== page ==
The Richmond Tradition continues THIS SUNDAY with the The 40th Annual Carytown Watermelon Festival – presented by Publix Super Markets. The event kicks off at 10am and will feature something for everyone, including:
– live music on 5 stages throughout the festival area – music powered by Virginia Credit Union LIVE
– delicious eats from local food vendors
– one of the largest kids area’s of any festival in Virginia
– beer garden with proceeds benefitting Project Local
– arts, jewelry, crafts, and more!

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VMFA adds diverse selection of over 1,200 new works into its permanent collection

The new acquisitions include an Andrew Wyeth portrait and a 15th-century Chinese gilded statue, among other works.

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The Virginia Museum of Fine Arts (VMFA) has announced that a compelling and diverse group of new acquisitions has recently been added to its permanent collection. More than 1,200 works of art were purchased by or gifted to the museum in Richmond during the fiscal year, which ended June 30, 2022.

“We are overjoyed to continue expanding our comprehensive collection of nearly 50,000 works of art, which will enrich the lives of our visitors for generations to come,” said Alex Nyerges, VMFA’s Director and CEO. “Some of the new works will be showcased in the museum’s new wing, which is slated to open in 2027 and includes expanded galleries for African, American, Native American, and 21st-Century art.”

Highlights of the acquisitions include significant additions to the museum’s American art holdings. In particular, the VMFA says in a release that it is excited to welcome works by notable 20th-century American artists Andrew Wyeth and Guy Pène du Bois. Erickson’s, painted by Wyeth in 1973, epitomizes the artist’s exploration of the human condition through one of his most recognizable subjects, his neighbor George Erickson. Given Wyeth’s status as “one of the most lauded and avidly collected artists of the 20th century,” according to Dr. Christopher C. Oliver, Bev Perdue Jennings Associate Curator of American Art, “VMFA ultimately intends to feature the work as a cornerstone of the museum’s new wing.” Visitors do not have to wait to see the painting; however — it is currently on view in the James W. and Frances G. McGlothlin Wing.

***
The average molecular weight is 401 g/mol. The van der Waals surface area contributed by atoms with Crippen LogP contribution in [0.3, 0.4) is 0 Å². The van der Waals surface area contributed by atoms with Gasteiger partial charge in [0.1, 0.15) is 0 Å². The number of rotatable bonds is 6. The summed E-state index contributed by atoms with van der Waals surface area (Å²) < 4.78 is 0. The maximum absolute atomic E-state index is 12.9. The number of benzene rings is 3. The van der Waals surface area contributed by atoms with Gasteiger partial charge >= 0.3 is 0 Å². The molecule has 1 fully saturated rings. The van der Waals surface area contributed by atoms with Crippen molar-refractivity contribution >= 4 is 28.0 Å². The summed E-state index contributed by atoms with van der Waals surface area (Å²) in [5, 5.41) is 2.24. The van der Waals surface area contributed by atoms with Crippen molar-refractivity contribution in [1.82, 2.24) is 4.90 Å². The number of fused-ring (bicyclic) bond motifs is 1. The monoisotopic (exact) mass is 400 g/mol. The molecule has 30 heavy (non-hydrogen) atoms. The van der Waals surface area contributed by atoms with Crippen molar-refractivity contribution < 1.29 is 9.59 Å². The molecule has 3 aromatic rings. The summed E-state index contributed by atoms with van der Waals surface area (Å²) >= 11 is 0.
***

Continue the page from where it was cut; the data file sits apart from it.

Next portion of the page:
Guy Pène du Bois’ 1929 painting Approaching Storm, Racetrack serves as an equally significant addition to the museum’s American art holdings. The work is “arguably one of the three best and most important canvases” made by the artist, acclaimed for his contributions to American Modernism, according to Louise B. and J. Harwood Cochrane Curator of American Art Dr. Leo G. Mazow. “Approaching Storm, Racetrack is as visually stunning as it is culturally evocative,” said Mazow.

VMFA’s efforts to broaden the scope of its holdings by living artists are evident within a group of multifaceted works new to its contemporary art collection. One such accession is Gravity and Grace, a large-scale installation crafted from aluminum bottle tops and copper wire that was made by the Nigerian-based Ghanaian artist El Anatsui in 2010. Through the artist’s simultaneous use of abstraction and unconventional materials, as well as traditional Ghanaian Adrinka imagery, the work marries modernist impulses with classical West African sensibilities. The artist pushes viewers to ponder the intersections of persisting global issues by interrogating “the legacy and residual effects of colonialism in African countries like Ghana and Nigeria by using materials rooted in consumption, waste and the environment,” according to Valerie Cassel Oliver, Sydney and Frances Lewis Family Curator of Modern and Contemporary Art. “Through used and discarded objects, Anatsui addresses the postcolonial ramifications upon former colonized nations. However, it is the artist’s manipulation of these very materials into magnificent works of art that speaks to African communities’ resiliency and beauty, emphasizing transcendence past limitations,” added Cassel Oliver, who looks forward to installing the 37-feet wide work in the museum’s new wing.

Another noteworthy acquisition to VMFA’s contemporary holdings is Armour Skirt IV, a 2017 sculpture by renowned Pakistani artist Naiza Khan. The work, which alludes to structural female undergarments in its form, meditates on the politicization of the public female body in Pakistan amidst the ongoing cultural conflict between Islamization and feminist activism that began in the 1980s. “The sculpture is the first work by a Pakistani woman artist to enter VMFA’s South Asian collection,” noted Dr. John Henry Rice, E. Rhodes, and Leona B. Carpenter, Curator of South Asian and Islamic Art.

VMFA is also delighted to add esteemed photographer Carrie Mae Weems’ 1990 breakout body of work, The Kitchen Table Series, to the photography collection. The series questions the role of racial and gender power dynamics within family relationships through 20 photographs and 14 text panels. “Acquiring such an iconic body of work expands our extant holdings of photographs by this important artist and complements our rich collections of work by artists like Louis Draper and members of the Kamoinge Workshop,” said Dr. Sarah Kennel, Aaron Siskind Curator of Photography and Director of the Raysor Center for Works on Paper.